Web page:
Speaker: John Hillas
Affiliation: Department of Economics, UoA
Title: Backward Induction in Games with Imperfect Recall (with D. Kvasov)
Date: Wednesday, 13 October 2010
Time: 4:00 pm
Location: 301-242 [Science Centre, Symonds Street]


The standard solution concepts motivated by the idea of backward induction, subgame perfect equilibrium, extensive form perfect equilibrium, sequential equilibrium, and quasi-perfect equilibrium were explicitly defined only for games with perfect recall.  In games with imperfect recall a literal application of the same definitions is clearly inappropriate.  We give definitions that coincide with the standard definitions in games with perfect recall and define sensible solutions in games without perfect recall.

The basic idea is to look, at subsets of each player’s information sets, at the pure strategies that make that those subsets reachable and to define a system of beliefs as associating to that strategy and that subset a distribution over the other players’ strategies.  We define the relevant solution concepts and show (conjecture) that the inclusions and the relation to proper equilibrium of the associated normal that were true for games with perfect recall remain true.

Very much work in progress.

The Centre for Mathematical Social Science has been officially established as a University of Auckland departmental centre in the Department of Mathematics. It supersedes the informal Mathematical Social Science group. We look forward to the future under this more formal arrangement.

Some information from the formal document setting up the centre:

The CMSS will provide a focus for academic exchanges between social scientists working with mathematical or computational methodologies, and researchers from pure and applied mathematical disciplines who are investigating problems with relevance to social science. It will
also facilitate cross-disciplinary supervision of research students and the teaching of inter-disciplinary courses. Students of mathematical or computational disciplines will discover new areas of application; and social scientists can learn about mathematical techniques that may be useful to their own research.

Since 2005, a group from the Departments of Mathematics, Economics, Computer Science, Statistics, and Engineering Science has run a lively seminar series on mathematical social science, hosted a range of distinguished academic visitors and co-organised several Workshops.
Establishment of the CMSS recognises the growing contribution of this group to the intellectual life of the University. More importantly, we intend that the Centre will contribute to the development of the group’s inter-disciplinary research agenda and expand the scope of its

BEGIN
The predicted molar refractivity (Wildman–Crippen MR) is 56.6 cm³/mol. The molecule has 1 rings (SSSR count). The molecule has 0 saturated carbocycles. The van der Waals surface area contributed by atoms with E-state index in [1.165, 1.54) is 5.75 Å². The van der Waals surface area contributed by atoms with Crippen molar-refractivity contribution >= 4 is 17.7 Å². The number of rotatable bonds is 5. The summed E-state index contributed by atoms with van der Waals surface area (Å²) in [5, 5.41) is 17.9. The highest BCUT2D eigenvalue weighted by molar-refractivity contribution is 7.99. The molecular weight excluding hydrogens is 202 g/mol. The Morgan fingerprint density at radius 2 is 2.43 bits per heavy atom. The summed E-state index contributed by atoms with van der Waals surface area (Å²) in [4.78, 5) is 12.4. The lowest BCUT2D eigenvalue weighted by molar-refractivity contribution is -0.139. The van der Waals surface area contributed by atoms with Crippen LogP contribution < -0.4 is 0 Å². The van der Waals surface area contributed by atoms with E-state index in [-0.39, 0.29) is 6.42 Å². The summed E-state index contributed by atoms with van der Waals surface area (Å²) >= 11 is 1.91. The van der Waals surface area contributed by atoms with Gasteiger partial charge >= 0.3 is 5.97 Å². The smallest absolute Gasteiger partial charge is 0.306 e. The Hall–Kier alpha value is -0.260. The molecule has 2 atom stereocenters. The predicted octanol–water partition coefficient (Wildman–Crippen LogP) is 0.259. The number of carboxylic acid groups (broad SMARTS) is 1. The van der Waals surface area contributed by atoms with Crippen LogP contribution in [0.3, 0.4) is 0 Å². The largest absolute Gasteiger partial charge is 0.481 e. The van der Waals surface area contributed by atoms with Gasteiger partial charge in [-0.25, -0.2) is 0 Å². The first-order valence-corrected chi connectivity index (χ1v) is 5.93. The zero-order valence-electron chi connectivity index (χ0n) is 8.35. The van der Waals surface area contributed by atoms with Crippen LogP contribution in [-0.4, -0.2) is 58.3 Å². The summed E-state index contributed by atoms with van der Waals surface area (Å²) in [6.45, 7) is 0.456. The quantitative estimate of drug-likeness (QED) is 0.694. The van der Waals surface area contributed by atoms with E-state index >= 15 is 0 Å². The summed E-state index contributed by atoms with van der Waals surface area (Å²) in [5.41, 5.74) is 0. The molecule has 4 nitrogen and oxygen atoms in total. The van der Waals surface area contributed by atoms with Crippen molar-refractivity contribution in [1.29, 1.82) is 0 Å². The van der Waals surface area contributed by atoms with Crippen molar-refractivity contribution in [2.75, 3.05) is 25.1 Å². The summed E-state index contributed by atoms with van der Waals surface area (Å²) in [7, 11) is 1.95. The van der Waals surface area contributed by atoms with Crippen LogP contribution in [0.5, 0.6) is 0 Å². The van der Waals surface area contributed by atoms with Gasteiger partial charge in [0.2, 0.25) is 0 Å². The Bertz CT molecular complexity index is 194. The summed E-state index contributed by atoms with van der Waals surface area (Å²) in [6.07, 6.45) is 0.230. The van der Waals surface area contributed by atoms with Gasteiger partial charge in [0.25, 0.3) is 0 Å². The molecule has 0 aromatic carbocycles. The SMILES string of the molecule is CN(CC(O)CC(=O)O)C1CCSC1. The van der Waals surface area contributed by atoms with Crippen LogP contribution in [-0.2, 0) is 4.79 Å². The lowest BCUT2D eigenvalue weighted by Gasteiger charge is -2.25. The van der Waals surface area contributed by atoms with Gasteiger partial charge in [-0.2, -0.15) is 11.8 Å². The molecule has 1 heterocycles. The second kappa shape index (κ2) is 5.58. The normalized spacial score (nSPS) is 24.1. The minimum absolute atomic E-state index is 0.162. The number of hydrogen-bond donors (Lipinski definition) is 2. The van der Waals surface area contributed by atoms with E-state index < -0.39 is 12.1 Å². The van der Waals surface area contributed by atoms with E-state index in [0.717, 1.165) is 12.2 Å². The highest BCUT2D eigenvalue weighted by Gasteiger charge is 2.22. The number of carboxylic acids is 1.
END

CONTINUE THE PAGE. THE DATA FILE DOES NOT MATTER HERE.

activities, especially in the area of inter-disciplinary teaching. Faculty from the Departments of Philosophy and Finance are also amongst the founding members of the Centre, and we encourage even broader participation.

CMSS Advisory Board:

Prof. James Sneyd (HOD, Mathematics, Auckland) – CHAIR
Prof. Walter Bossert (Economics, Montreal)
Prof. Steven Brams (Political Science, NYU)
Prof. Andy McLennan (Economics, UQ)
Prof. Hervé Moulin (Economics, Rice)
Prof. Dr Jörg Rothe (Mathematics/Computer Science, Dusseldorf)
Prof. Toby Walsh (Computer Science, UNSW)
Prof. Bill Zwicker (Mathematics, Union College)

Speaker: Reyhaneh Reyhani
Affiliation: Computer Science Department, The University of Auckland
Title: A general model for effects of polls on voters’ behaviour
Date: Thursday, 4 Mar 2010
Time: 3:00 pm
Location: Room 401

The influence of pre-election polls on the result of an election is a problem that many authors have discussed. In this talk, we investigate this problem with a general model for m candidates under the plurality rule. Voters cannot be completely sure about the result of polls because of coverage bias or response bias. Therefore, we consider a general distribution of uncertainty in each poll for voters. We discuss the best strategy of voters according to the information that polls give them and how the sequence of polls leads voters to a unique equilibrium. We deduce a Duvergerian equilibrium in the limit in some cases. This is joint work in progress with Javad Khazaei and Mark Wilson.

Modelling Health Care: Combining real-world data in an “expert system” to test policy scenarios

Peter Davis, Director, COMPASS

There is increasing interest in the application of computational techniques in the social sciences, particularly in the area of modelling social processes. We present preliminary work in building a micro-simulation model of the system of decision-making in health care in the community whereby people experience illness and go to the doctor, who then responds. We combine data from different sources to give this model a solid base in the “real world” and we test it against external data. Policy scenarios are foreshadowed. There are major opportunities for collaborative work across disciplinary boundaries.

Note: COMPASS (www.compass.auckland.ac.nz) is a research group at UoA that uses quantitative, computational techniques in social sciences. The main purpose of this talk is to explore collaborative possibilities between the two groups.